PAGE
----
When the N.F.L.’s 32 team owners met in a Midtown Manhattan hotel Tuesday for their quarterly discussion of league business, two women formerly employed by the Washington Football Team interjected with their own agenda item.
Melanie Coburn, a former cheerleader and marketing director, and Ana Nunez, who worked in sales, delivered a two-page letter that implored the league’s five-member Social Justice Working Group to release the results of the 10-month investigation into what they called “the sexist and misogynistic culture” at the team. The group is made up of five team owners.
In July, the N.F.L. fined Washington $10 million after its yearlong investigation into the rampant culture of sexual harassment perpetuated by managers and executives at the club under the ownership of Daniel Snyder. Human resource consultants will also monitor the team for two years.
But the league did not release the findings of the investigation, led by Beth Wilkinson, a Washington-based lawyer, who instead was asked to deliver her report orally. Her presentation formed the basis of the league’s decision on how to penalize the team.
Without a transparent accounting of the misconduct found in the investigation, Coburn and Nunez, along with 10 other signees of the letter, argued that it was impossible to know “whether the corrective actions taken by the WFT were sufficient to address the underlying problems that we, and others like us, reported to Ms. Wilkinson.”
Their call for the league to publicly release the investigation’s findings came after The New York Times and The Wall Street Journal published in early October internal emails written and received by Bruce Allen, a former Washington team president, that were filed with racist, homophobic and misogynistic language, as well as topless photos of the team’s cheerleaders.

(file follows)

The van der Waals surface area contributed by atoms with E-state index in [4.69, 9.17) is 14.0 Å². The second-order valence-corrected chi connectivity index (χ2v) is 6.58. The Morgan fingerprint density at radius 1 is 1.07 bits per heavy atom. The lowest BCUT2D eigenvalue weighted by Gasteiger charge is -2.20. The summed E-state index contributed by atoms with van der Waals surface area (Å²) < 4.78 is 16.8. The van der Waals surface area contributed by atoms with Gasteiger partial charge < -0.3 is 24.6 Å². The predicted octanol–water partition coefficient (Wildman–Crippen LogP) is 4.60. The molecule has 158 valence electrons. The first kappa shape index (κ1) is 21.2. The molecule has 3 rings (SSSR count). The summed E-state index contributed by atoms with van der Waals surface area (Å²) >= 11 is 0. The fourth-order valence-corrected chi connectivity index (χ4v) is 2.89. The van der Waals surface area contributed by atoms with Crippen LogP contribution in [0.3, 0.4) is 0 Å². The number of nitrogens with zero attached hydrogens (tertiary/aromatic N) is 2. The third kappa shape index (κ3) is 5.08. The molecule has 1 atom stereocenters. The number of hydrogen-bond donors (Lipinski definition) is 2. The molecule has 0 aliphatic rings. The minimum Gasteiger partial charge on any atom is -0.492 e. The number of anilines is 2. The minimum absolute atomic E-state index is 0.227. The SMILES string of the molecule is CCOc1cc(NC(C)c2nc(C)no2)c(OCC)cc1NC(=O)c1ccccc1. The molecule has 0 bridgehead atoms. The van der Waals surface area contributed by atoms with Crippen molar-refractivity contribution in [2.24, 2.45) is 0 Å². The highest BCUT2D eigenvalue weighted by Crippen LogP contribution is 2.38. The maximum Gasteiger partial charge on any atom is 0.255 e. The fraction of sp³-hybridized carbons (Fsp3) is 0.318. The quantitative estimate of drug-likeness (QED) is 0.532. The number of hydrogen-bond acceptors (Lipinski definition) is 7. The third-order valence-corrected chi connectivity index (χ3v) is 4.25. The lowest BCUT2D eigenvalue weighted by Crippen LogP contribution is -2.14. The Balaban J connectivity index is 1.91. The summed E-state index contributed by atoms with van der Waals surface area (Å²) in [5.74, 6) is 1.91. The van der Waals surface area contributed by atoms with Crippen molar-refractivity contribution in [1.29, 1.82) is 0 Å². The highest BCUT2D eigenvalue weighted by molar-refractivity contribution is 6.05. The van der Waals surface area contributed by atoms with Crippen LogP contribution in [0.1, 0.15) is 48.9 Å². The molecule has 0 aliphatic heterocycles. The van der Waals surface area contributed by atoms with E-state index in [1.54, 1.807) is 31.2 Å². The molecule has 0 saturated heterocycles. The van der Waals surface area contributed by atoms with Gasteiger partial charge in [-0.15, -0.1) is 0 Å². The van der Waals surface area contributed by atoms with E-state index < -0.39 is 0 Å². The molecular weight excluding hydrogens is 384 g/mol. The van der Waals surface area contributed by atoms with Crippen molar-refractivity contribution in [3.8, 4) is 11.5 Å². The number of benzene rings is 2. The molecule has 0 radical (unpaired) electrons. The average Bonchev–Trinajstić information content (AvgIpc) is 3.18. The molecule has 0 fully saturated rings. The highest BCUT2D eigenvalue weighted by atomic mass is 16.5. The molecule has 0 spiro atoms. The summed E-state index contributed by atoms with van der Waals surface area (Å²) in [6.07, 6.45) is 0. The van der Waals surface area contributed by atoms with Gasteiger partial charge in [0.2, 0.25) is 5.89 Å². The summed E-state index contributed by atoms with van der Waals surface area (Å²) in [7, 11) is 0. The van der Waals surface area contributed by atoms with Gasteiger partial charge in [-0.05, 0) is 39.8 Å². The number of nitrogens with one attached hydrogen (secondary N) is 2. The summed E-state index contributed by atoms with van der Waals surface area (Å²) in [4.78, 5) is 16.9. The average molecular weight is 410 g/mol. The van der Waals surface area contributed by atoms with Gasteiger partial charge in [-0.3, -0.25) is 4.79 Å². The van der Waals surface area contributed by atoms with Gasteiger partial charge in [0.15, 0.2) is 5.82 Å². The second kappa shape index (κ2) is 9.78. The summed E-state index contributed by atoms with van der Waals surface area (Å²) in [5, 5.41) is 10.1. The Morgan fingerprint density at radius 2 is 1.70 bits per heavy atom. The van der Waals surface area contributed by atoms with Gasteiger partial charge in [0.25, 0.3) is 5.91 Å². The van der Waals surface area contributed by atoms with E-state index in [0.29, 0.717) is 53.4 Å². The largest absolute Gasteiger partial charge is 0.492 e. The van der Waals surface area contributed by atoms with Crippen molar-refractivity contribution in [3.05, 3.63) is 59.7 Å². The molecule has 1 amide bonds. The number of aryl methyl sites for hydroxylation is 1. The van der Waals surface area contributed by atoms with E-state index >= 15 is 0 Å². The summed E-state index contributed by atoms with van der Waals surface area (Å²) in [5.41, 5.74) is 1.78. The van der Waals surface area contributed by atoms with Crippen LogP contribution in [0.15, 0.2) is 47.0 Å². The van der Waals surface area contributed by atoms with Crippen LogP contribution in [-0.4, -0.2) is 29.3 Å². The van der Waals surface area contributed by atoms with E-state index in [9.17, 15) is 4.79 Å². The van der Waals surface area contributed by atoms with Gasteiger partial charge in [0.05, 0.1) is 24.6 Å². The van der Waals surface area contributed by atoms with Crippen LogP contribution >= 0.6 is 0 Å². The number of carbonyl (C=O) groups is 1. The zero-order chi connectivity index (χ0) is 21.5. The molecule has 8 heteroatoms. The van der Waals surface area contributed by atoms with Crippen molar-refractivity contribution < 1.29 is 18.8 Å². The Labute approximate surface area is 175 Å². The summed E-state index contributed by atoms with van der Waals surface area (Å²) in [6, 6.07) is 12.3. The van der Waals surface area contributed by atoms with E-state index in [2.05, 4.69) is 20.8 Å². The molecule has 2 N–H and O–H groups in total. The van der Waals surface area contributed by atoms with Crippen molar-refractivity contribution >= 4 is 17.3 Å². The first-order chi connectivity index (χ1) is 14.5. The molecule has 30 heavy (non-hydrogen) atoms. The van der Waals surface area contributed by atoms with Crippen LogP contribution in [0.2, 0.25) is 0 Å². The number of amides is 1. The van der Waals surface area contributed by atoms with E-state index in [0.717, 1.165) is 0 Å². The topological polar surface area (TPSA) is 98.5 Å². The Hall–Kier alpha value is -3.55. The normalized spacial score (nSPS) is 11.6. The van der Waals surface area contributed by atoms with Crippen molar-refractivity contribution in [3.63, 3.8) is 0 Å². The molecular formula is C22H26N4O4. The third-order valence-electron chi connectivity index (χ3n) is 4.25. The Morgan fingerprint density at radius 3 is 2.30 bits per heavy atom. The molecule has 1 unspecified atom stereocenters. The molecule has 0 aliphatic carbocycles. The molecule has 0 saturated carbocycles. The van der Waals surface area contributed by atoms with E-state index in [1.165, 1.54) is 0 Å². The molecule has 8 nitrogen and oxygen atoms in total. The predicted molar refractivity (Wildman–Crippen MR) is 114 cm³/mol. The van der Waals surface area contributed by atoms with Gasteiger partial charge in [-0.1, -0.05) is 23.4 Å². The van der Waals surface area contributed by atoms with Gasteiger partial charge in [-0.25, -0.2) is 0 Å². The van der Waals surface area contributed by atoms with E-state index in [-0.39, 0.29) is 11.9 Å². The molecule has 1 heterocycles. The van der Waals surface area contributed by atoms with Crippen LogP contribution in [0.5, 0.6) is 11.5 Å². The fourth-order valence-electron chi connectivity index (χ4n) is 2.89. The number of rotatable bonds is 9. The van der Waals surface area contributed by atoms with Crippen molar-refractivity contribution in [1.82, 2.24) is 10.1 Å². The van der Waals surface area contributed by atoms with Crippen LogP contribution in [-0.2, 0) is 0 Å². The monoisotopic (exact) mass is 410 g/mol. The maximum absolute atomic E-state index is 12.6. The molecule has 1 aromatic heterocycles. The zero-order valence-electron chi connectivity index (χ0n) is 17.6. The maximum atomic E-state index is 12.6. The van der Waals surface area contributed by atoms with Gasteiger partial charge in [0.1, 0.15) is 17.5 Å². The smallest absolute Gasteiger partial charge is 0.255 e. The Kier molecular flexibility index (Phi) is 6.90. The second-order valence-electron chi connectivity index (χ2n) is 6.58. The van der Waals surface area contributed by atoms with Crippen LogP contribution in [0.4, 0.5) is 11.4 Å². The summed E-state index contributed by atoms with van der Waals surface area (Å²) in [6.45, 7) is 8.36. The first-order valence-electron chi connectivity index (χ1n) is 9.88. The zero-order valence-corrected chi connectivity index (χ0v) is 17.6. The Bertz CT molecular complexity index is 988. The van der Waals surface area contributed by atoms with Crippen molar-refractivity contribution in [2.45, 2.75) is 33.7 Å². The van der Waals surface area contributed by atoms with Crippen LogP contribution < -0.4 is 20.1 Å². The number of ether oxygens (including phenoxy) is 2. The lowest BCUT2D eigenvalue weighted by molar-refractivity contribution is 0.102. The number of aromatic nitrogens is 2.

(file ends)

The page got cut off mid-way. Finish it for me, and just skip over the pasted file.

Allen was fired in December 2019. The reporting of his communication with Las Vegas Raiders Coach Jon Gruden led Gruden to resign his position on Oct. 11.
Since then, women’s rights advocates, N.F.L. players, and, last week, two members of Congress, have demanded that the league publish its findings and release all of the 650,000 emails gathered in the investigation.
Jeff Miller, a spokesman for the N.F.L., declined to comment when asked whether the team owners had read the letter. The league has said it did not release its findings to protect the identities of some of the former employees.
“When you make a promise to protect anonymity,” N.F.L. Commissioner Roger Goodell said Tuesday, “you need to keep that promise.”
About four dozen of those employees spoke to The Washington Post and other news media outlets about widespread sexual harassment and intimidation. But many more declined to speak publicly but still want the findings released, Coburn and Nunez said.
“There are a lot of former employees who are still scared and intimidated and have yet to come forward, and we want to make sure their stories are heard,” said Coburn, who worked as a cheerleader and marketing director for 14 years before leaving the team in 2011. “When I saw that it was an oral report it made it seem like a sham to me.”
While there is no formal item on the team owners’ agenda specific to the Washington Football Team, some owners have discussed it informally.
When he arrived at the meeting Tuesday, Jets owner Woody Johnson repeatedly declined to discuss the topic, deferring to the league office.
The release of those emails “rekindled the fire” to get the report released, Coburn said. “It showed that these videos and photos (of cheerleaders) circulated way further in the N.F.L. than we ever could have imagined.”
“We want the public to know the truth,” Coburn said.